Meanwhile, Alien (like Jaws two years earlier, and a number of others since) knows that, while its audience wants to be shocked and terrified (remember the teaser trailer--was it the first of its kind?--in which the egg cracks open, the sickly green light bursts all over, and the tagline informs us that "In space no one can hear you scream"?), the viewer also wants to feel that some semblance of real people is in peril. Alien may do this in shorthand, but we are given more than cutouts in the crosshairs.

But beyond character, even plot, a horror film depends on mood. And watching it yesterday, I was reminded how much mood Alien has, thanks to the monster design, the music, the sets and costumes, the lighting and camera movement; and more than that the film's pacing, especially before the monster bursts (sorry) on the scene. Nothing you looked at or saw seemed innocent; and everything that did, seemed in imminent peril. In Alien's first fifteen minutes, Scott generates tension and dread, and a serviceable feeling of concern for its victims. Silent Hill just tosses CGI effects at you.

And that is the final failure of so many contemporary horror films. In the lazy decision that more is more, the filmmakers present us with a cavalcade of creeps dutifully marching across the screen, each more outlandishly blood-gushing than its predecessor--and all in the end merely empty blood fireworks displays, so unbelievable they become cartoonish (in a bad way) and dull. I'll admit some of Silent Hill's monsters seem almost beautiful in their surreal awfulness, but they tromp and jerk around in a movie without tension, without purpose, let alone pacing or integration with character and plot. At one point, we even get a "cinematic" of sorts, to outline the town's history. OK, it is cleverly presented as grainy newsreel or hidden video--and in itself is well-crafted--but, as in a game, the movie has to come to a dead stop to make room for a movie-within-a-movie to fill in for a real narrative. Now, I can understand the thinking behind the cut scenes in video games, but I'm always suspicious when the same thing happens in a film, even one based on a game. We're being told that the monster rally is all they have, and that any story--or idea behind the story--is incidental. And again, loading us up with mere visual excess is not enough. The scariest stuff in Silent Hill comes in the small touches: the lurch of a monster's gait, the mewling sounds of another, the sense that one is moving in a dream. Like Val Lewton with a budget. A good horror film is waiting there, but we don't get it.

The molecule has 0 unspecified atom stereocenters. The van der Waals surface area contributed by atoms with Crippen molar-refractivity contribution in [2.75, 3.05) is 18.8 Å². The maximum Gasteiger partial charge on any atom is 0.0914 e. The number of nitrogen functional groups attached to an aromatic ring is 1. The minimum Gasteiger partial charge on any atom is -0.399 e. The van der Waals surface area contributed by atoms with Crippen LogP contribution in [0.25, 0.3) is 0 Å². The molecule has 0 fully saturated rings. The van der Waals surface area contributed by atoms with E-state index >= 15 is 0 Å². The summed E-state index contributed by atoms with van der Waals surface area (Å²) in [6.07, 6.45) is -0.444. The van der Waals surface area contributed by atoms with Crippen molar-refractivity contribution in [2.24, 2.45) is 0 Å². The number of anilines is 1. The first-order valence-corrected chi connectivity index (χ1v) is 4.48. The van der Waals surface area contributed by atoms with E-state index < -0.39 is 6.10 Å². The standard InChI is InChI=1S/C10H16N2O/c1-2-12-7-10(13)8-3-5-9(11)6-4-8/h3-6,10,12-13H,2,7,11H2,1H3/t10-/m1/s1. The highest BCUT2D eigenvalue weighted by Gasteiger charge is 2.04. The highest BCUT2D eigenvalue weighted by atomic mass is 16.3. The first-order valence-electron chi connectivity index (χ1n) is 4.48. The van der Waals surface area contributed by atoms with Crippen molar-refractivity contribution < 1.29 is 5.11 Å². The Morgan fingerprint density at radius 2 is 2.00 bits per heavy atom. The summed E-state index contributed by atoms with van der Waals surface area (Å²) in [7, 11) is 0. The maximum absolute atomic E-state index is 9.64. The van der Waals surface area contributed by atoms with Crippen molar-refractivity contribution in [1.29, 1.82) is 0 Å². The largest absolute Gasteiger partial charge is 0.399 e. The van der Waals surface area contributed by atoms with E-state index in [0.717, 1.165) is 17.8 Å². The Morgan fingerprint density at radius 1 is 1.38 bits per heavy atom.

So my son and I watched Alien, and while it does depend on shocks, its commitment to mood and character makes it a much richer experience than Silent Hill. The crew of the Nostromo have distinct personalities--again, sketched quickly, but clearly. Geez, the two women (Rhada Mitchell and Laurie Holden) who search for the little girl in Silent Hill even look the same; but there's no way one is going to confuse Tom Skerritt with John Hurt or Ian Holm, or Sigourney Weaver with Veronica Cartwright, let alone Harry Dean Stanton with Yaphet Kotto. How smart to give us such disparate shapes and sizes, and to add to them variant senses of duty, humor, and morality. That way, when the monster shows up, we know who's in trouble, and we worry accordingly.